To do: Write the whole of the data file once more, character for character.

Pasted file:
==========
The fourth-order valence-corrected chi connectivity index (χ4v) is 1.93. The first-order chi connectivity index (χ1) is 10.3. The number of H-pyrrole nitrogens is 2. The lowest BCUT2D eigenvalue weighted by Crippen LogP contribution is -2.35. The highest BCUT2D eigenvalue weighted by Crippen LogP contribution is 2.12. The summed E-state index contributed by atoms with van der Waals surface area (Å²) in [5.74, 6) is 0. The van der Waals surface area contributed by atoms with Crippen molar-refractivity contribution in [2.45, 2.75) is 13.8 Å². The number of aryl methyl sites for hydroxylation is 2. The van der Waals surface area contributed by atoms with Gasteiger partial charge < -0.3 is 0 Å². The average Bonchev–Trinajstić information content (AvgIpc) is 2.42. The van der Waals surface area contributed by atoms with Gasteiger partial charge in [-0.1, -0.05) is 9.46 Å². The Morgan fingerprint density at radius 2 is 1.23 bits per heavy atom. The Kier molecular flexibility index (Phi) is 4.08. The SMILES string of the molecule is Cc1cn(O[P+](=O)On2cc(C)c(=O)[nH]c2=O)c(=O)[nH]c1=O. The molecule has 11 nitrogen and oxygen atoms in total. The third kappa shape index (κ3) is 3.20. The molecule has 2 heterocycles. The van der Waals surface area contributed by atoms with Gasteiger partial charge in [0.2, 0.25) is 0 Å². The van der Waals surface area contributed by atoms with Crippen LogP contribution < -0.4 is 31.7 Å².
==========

The fourth-order valence-corrected chi connectivity index (χ4v) is 1.93. The first-order chi connectivity index (χ1) is 10.3. The number of H-pyrrole nitrogens is 2. The lowest BCUT2D eigenvalue weighted by Crippen LogP contribution is -2.35. The highest BCUT2D eigenvalue weighted by Crippen LogP contribution is 2.12. The summed E-state index contributed by atoms with van der Waals surface area (Å²) in [5.74, 6) is 0. The van der Waals surface area contributed by atoms with Crippen molar-refractivity contribution in [2.45, 2.75) is 13.8 Å². The number of aryl methyl sites for hydroxylation is 2. The van der Waals surface area contributed by atoms with Gasteiger partial charge < -0.3 is 0 Å². The average Bonchev–Trinajstić information content (AvgIpc) is 2.42. The van der Waals surface area contributed by atoms with Gasteiger partial charge in [-0.1, -0.05) is 9.46 Å². The Morgan fingerprint density at radius 2 is 1.23 bits per heavy atom. The Kier molecular flexibility index (Phi) is 4.08. The SMILES string of the molecule is Cc1cn(O[P+](=O)On2cc(C)c(=O)[nH]c2=O)c(=O)[nH]c1=O. The molecule has 11 nitrogen and oxygen atoms in total. The third kappa shape index (κ3) is 3.20. The molecule has 2 heterocycles. The van der Waals surface area contributed by atoms with Gasteiger partial charge in [0.2, 0.25) is 0 Å². The van der Waals surface area contributed by atoms with Crippen LogP contribution < -0.4 is 31.7 Å².